College basketball, like any sport, undergoes generational changes. The introduction of the 3-point line. The expansion of the NCAA Tournament. Conferences going defunct. Conferences starting anew. An influx of Division II teams making the jump to DI. Big Dance play-in games. NILs. The transfer portal.
Every time, practically, something new comes to the game, it’s scorned, like Grandpa Simpson at the cloud. But only for a while. We get used to the differences. Mostly we embrace them in time. Those last two listed in the above paragraph, however, are still so foreign to everyone, they’re still scoffed. But they have altered the game in such a manner that it may never be the same.
Basketball teams can go from zero to hero in no time flat. The days of toiling in anonymity are gone. Coaches, especially at the more powerful conferences, can win faster and go deeper into the Dance than they normally would have been able to do in an earlier era. Because of it, they’re expected to reload, re-tool, perhaps. Not rebuild.
Just as we were all getting used to the notion of one-and-dones as freshmen, now one-and-dones have arrived via the portal. Rare is the basketball player who stays four (or five, in this COVID era) years at one location in a power conference. Rare is the type of player we all thought Devo Davis would be.
Davonte Davis and Arkansas Basketball
Davis, Arkansas’ junior guard from Jacksonville, recently announced he would enter the NBA Draft. The shock was palpable throughout the Natural State. Hog fans expected to lose Nick Smith Jr., even after his ultimately disappointing one-and-only season in Fayetteville. They also wouldn’t be surprised if freshmen Anthony Black and Jordan Walsh left after just one year, too. Ricky Council? The high-riser could exit and it wouldn’t raise an eyebrow.
But Davis? He is Arkansas to lots of folks. Heck, I penned a column stating he could go down as Arkansas’ most iconic four-year player this millennium. And, well, he still might. Davis isn’t anywhere to be seen in most NBA draft projections. The smart money is that he’s back in Bud Walton Arena come November, playing in front of the adoring masses.
That isn’t to say he *should* be and, really, it’s not a bet you should make, anyway.
No one knows whether he should be or not except the man they call Devo. During an era in which every single word, practically, a player utters is vetted beforehand and reasons for everything from injuries to leave-of-absences are kept under wraps, it’s more difficult than ever to know what goes on inside a program and behind the scenes. Heck, some fans were angry enough earlier in the season when Davis left the team for a few days to take care of a personal matter. The program never said what the issue was, just that Arkansas basketball coach Eric Musselman was supporting his player.
The point is, who knows anymore. Just like the days when it was easy to spectate, armchair-coach and say “so-and-so should come back and work on their game to give himself a chance at going higher next year” are gone, so are any hints that any of us on the outside of the program have any idea what’s going through a player’s head when they make a decision. Social media achieves self-promotion. Locked-down media departments achieve a lack of program knowledge. That isn’t a complaint, really, though I personally miss the days of freer access. It’s just another tally-mark on the side of the ledger of progress, I suppose.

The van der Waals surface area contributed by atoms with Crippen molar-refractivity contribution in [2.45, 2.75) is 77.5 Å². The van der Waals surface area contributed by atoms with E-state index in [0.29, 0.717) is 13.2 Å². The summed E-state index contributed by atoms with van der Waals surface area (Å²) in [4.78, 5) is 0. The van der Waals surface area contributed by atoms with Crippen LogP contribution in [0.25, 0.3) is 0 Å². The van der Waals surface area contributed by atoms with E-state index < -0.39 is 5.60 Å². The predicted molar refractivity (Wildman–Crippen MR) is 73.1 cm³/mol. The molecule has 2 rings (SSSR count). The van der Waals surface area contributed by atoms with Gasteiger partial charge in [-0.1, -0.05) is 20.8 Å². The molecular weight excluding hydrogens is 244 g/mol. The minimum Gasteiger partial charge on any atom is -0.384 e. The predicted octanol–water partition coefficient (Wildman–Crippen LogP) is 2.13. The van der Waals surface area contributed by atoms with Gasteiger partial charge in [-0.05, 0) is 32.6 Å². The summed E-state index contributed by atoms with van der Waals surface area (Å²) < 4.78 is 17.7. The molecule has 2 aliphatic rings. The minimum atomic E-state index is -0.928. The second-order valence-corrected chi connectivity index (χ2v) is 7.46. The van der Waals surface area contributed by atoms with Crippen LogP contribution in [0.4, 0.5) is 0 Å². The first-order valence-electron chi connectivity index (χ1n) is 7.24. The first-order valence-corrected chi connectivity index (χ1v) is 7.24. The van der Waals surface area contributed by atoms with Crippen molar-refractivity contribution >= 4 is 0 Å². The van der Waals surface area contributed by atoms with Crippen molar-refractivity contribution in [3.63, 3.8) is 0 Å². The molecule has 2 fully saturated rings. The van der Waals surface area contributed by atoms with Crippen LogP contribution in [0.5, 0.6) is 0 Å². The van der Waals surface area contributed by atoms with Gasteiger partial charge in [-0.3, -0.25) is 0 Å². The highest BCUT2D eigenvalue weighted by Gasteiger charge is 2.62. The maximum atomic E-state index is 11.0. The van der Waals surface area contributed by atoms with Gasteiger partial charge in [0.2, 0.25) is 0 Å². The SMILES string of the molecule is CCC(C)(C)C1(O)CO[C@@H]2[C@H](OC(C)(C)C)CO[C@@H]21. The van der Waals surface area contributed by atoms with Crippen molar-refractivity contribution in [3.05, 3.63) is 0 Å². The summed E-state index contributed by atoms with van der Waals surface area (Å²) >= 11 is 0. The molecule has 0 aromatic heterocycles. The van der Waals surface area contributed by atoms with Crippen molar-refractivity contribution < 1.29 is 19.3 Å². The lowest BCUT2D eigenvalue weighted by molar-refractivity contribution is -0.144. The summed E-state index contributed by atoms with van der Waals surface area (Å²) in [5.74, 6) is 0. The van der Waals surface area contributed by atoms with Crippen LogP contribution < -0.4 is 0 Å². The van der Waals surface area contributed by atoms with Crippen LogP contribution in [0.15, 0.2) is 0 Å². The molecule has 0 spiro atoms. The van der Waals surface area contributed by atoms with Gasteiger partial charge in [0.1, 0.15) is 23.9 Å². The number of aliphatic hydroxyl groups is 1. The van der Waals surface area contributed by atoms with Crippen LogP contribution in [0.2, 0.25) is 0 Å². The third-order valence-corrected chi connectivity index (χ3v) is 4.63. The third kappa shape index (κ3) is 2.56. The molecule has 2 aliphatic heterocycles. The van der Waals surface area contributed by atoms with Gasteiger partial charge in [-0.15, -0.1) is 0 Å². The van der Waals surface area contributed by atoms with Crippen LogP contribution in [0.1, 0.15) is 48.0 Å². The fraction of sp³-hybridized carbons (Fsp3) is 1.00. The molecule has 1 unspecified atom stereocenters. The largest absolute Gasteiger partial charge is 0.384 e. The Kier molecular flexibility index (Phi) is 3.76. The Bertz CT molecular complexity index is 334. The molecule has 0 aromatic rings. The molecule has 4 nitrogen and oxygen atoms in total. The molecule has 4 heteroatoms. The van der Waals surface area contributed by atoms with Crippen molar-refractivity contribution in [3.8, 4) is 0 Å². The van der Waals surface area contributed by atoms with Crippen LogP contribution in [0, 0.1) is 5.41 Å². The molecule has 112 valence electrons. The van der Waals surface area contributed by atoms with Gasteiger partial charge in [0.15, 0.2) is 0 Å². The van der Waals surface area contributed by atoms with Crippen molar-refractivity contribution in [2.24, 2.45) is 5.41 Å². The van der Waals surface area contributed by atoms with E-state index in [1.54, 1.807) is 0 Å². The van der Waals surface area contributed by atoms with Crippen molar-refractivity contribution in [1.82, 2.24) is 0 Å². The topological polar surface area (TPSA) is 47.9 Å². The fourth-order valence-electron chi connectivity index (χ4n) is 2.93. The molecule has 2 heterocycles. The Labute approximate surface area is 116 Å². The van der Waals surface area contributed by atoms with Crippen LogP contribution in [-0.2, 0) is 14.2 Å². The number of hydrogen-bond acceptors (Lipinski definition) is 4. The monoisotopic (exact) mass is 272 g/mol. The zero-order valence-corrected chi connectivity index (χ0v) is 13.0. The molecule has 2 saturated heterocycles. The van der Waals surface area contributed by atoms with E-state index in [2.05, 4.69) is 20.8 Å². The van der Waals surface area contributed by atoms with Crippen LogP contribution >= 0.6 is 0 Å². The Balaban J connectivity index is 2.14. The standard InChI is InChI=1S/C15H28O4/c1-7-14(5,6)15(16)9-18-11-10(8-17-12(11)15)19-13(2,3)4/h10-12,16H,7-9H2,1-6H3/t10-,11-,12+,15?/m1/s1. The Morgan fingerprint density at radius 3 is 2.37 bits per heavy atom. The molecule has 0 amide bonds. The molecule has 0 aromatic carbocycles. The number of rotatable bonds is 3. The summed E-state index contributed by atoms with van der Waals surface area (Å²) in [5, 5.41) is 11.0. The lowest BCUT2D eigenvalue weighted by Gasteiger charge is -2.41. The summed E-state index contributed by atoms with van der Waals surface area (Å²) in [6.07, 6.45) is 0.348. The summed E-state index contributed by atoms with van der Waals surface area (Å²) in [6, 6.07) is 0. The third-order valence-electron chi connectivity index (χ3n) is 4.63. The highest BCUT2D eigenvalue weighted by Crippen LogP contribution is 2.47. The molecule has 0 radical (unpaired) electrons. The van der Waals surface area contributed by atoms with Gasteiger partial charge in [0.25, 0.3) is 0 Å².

Assessing the Decision
From a sheer basketball perspective, Davis doesn’t seem like a player who will get a major look at making an NBA roster next year. He isn’t a pure point guard. He isn’t spectacular at getting to the rim. His shot, though much improved, isn’t yet at an NBA level. His defense absolutely is, but only against 1s and 2s. At 6-foot-3, he’s probably limited to defending ball-handlers and the occasional spot-up shooter type, at which point it’s a bit of a waste to have him guarding such a player, anyway.
But returning to Arkansas would allow him to do what, exactly, when it comes to improving his game? Barring a four-inch growth spurt or another four or five percent increase in his 3-point shooting ability, his game is what his game is. In another era (see the connection?), Davis would have made a solid reserve combo-guard with a mid-range game. The NBA simply doesn’t have those kinds of players anymore. Not really.
All that is assuming the NBA is the end-all, be-all of declaring for the NBA draft. Every player who declares wants that golden ticket. It’s the best league in the world and it isn’t even close. At all. Last year, by April 23, 82 players had declared for the NBA draft. Nevermind all the seniors who were out of eligibility. The NBA draft will have 58 players selected this year. The odds are long for everyone except the absolute elite. Most of the rest of the players end up playing overseas or in the G League. Mason Jones was the best player on Arkansas’ team in 2020 and put up more than 20 points a game while earning SEC Player of the Year honors.. He plays professional basketball in Mexico.
Perhaps that’s the path Davis desires. Guys can make decent money and play basketball for a living for a good 15 or so years outside the NBA. Or, perhaps, he’s just testing the waters, a la Moses Kingsley after his junior year back in the mid 2010s. Davis could return to Fayetteville, join forces with Trevon Brazile, Layden Blocker and Baye Fall – and maybe even Jordan Walsh – and Arkansas would almost certainly be a borderline Top 25 team yet again heading into the season.
Those are Arkansas basketball fans’ wishes, though. And while they may be Davonte Davis’, too, for now, he’s giving himself options because in this day and age, who knows what may change next.
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